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Sunday, 8 March 2015

The Books Which Inspired The Founding of The Green Party

What is now The Green Party of England and Wales was founded in 1973 as The PEOPLE Party. In the summer of 1972 Lesley Whittaker a surveyor and property agent bought a copy of Playboy magazine in which there was an interview with Dr Paul R. Ehrlich about overpopulation and how he and his wife were giving up two years of their lives to the cause. Erhlich had recently published a book about population growth entitled "The Population Bomb", which the article was about. This article inspired Whittaker and her husband Tony to form a small group of professional and business people 'Club of Thirteen', so named because it first met on 13 October 1972 in Daventry. In November 1972 the Whittaker's, Freda Sanders and Michael Benfield agreed to form 'PEOPLE' as a new political party to challenge the UK political establishment. Officially formed at the start of 1973, The PEOPLE Party produced a Manifesto for a Sustainable Society as a background statement of policies. This was directly  inspired by "A Blueprint for Survival" (published by The Ecologist magazine). The editor of "The Ecologist" magazine, Edward 'Teddy' Goldsmith, merged his 'Movement for Survival' with PEOPLE. Goldsmith became one of the leading members of the new party during the 1970s.
The third book which inspired the founders of PEOPLE was "The Limits to Growth". Commissioned by the Club of Rome, The Limits to Growth is a 1972 book about the computer simulation of exponential economic and population growth with finite resource supplies.

Themes: Population and Economic Growth

The major theme of all of these books is the alarming rate of global environmental degradation resulting from human activity. They warn against the effects of unlimited economic growth and population growth on the world's resources, biodiversity and human well being. With the benefit of hindsight, it is easy to criticise these books, particularly The Population Bomb, for getting the timings wrong and predicting that utter disaster would happen before the end of the 20th century. However while the timescale may have been over the top, the essential warnings within these books remain starkly convincing. Moreover they show that ecological concerns were the main reason that what became The Green Party was founded in the first place. The key point stressed in The Population Bomb is that it took from the evolution of humanity until 1830 for the population to reach one billion. The next billion took only 100 years. The third billion took 37 years. The fourth billion took 13 years. And so on. The cause is not just too many births it is also the falling death rate. The world's population will continue to grow as long as the birth rate exceeds the death rate, it is as simple as that. When it stops growing or starts to shrink , it will mean either the birth rate has gone down or the death rate has gone up or a combination of the two.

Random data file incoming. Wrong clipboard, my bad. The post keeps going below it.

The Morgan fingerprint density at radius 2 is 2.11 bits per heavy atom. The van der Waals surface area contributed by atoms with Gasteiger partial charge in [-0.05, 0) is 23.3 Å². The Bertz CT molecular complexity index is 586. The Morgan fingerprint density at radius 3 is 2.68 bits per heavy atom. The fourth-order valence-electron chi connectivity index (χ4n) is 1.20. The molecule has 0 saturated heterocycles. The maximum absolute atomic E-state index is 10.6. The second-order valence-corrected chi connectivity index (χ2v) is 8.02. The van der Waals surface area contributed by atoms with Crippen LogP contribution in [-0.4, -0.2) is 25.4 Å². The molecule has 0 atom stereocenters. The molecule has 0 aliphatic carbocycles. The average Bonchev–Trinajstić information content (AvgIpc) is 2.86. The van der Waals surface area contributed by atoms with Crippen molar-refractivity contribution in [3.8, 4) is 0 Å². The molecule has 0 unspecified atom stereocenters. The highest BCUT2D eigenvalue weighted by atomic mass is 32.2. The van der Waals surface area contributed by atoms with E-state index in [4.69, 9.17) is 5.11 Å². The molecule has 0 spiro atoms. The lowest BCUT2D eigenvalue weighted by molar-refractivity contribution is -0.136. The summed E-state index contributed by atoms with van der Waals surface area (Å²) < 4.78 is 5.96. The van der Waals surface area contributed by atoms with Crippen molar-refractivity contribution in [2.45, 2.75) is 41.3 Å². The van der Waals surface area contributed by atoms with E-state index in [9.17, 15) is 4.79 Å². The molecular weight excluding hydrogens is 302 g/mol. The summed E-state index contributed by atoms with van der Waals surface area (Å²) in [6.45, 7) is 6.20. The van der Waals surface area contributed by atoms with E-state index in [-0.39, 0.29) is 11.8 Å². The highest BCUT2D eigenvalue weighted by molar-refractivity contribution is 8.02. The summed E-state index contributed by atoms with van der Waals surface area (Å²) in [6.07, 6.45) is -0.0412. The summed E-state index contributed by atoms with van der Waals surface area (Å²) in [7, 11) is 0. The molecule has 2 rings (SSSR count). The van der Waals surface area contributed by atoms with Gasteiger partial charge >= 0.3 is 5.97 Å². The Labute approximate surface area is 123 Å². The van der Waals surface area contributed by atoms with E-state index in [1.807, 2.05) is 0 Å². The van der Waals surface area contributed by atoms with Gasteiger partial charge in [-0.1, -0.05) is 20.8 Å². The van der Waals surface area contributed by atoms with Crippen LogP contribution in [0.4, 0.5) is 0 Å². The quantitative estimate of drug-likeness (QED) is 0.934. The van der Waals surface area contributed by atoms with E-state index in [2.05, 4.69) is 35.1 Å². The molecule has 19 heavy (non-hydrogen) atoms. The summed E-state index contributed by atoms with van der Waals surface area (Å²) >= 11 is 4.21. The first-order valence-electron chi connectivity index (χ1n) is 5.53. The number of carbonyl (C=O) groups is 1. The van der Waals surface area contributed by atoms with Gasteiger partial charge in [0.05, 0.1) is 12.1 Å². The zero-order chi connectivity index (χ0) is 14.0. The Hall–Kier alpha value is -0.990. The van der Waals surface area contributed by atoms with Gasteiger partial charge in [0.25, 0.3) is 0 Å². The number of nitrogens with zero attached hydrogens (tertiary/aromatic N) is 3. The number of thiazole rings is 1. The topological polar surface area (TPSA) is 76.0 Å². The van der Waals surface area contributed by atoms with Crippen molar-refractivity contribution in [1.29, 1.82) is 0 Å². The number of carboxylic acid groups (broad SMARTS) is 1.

My problem with those optimists who now criticise these books  is that they see the pattern in the West as a universal one (that increasing prosperity lowers the birthrate) regardless of cultural, religious or traditional factors. It also tends to fly in the face of the majority of the span of human history. Ehrlich says of the optimists in, The Population Bomb:

"They are a little like a person who, after a low temperature of five degrees of frost on December 21st, interprets a low of only three on December 22nd as a cheery sign of approaching spring."

It fails also to take into account that the death rate will continue to fall. Even the optimists accept that the population could be 11 billion by 2100. Given the likely increase in world consumption as consumerist lifestyles spread along with urbanisation, the result may well be that by 2100 the rain forests have gone, adding to global warming and we will have passed the point of no return. Also by then loss of habitat will have resulted in the mass extinction of tigers, elephants and a mass of other species, in the wild . The best hope is the reduction in world poverty, as economic security is the best chance for lowering the birthrate. Also the emancipation of women. However both need to be accompanied with an acceptance of the issue.

The Subsequent Development of The Green Party

In 1975, PEOPLE was renamed and relaunched as The Ecology Party. Then in 1985 it became The Green Party of Great Britain. In response to the rumours of a group of Liberal Party activists about to launch a UK Green Party, HELP (the Hackney Local Ecology Party) formally registered the name The Green Party, with a green circle as its logo. The first public meeting, chaired by David Fitzpatrick (then an Ecology Party speaker), was 13 June 1985 in Hackney Town Hall. Paul Ekins (then co-chair of the Ecology Party) spoke on the subject of Green politics and the inner city. Hackney Green Party put a formal proposal to the Ecology Party Autumn Conference in Dover that year to change to the Green Party, which was supported by the majority of attendees, including John Abineri, formerly an actor in the BBC series Survivors who supported adding Green to the name to fall in line with other environmental parties in Europe.

Finally The Green Party of England and Wales was created in 1990 when the former Green Party split into separate parties: Scottish Green Party, Green Party in Northern Ireland, and England & Wales.

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